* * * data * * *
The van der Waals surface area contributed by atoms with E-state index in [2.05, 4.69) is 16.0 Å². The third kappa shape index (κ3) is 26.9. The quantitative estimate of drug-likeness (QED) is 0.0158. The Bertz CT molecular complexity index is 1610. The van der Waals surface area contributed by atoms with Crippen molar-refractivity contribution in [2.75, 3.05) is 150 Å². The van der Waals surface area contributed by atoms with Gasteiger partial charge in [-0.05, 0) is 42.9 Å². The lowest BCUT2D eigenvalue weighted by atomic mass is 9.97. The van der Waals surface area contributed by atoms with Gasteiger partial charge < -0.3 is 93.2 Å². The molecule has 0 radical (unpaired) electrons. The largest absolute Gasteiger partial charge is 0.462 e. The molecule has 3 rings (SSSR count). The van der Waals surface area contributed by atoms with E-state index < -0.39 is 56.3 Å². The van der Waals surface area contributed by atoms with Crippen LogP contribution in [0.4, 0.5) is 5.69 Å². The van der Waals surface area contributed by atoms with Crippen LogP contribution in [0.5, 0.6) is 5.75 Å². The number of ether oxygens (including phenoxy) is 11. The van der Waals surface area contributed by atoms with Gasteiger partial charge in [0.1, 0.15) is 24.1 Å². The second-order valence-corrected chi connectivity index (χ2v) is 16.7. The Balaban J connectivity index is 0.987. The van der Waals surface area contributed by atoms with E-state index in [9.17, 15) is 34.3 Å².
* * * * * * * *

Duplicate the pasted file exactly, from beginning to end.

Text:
The van der Waals surface area contributed by atoms with E-state index in [2.05, 4.69) is 16.0 Å². The third kappa shape index (κ3) is 26.9. The quantitative estimate of drug-likeness (QED) is 0.0158. The Bertz CT molecular complexity index is 1610. The van der Waals surface area contributed by atoms with Crippen molar-refractivity contribution in [2.75, 3.05) is 150 Å². The van der Waals surface area contributed by atoms with Gasteiger partial charge in [-0.05, 0) is 42.9 Å². The lowest BCUT2D eigenvalue weighted by atomic mass is 9.97. The van der Waals surface area contributed by atoms with Gasteiger partial charge < -0.3 is 93.2 Å². The molecule has 0 radical (unpaired) electrons. The largest absolute Gasteiger partial charge is 0.462 e. The molecule has 3 rings (SSSR count). The van der Waals surface area contributed by atoms with E-state index < -0.39 is 56.3 Å². The van der Waals surface area contributed by atoms with Crippen LogP contribution in [0.4, 0.5) is 5.69 Å². The van der Waals surface area contributed by atoms with Crippen LogP contribution in [0.5, 0.6) is 5.75 Å². The number of ether oxygens (including phenoxy) is 11. The van der Waals surface area contributed by atoms with Gasteiger partial charge in [0.1, 0.15) is 24.1 Å². The second-order valence-corrected chi connectivity index (χ2v) is 16.7. The Balaban J connectivity index is 0.987. The van der Waals surface area contributed by atoms with E-state index in [9.17, 15) is 34.3 Å².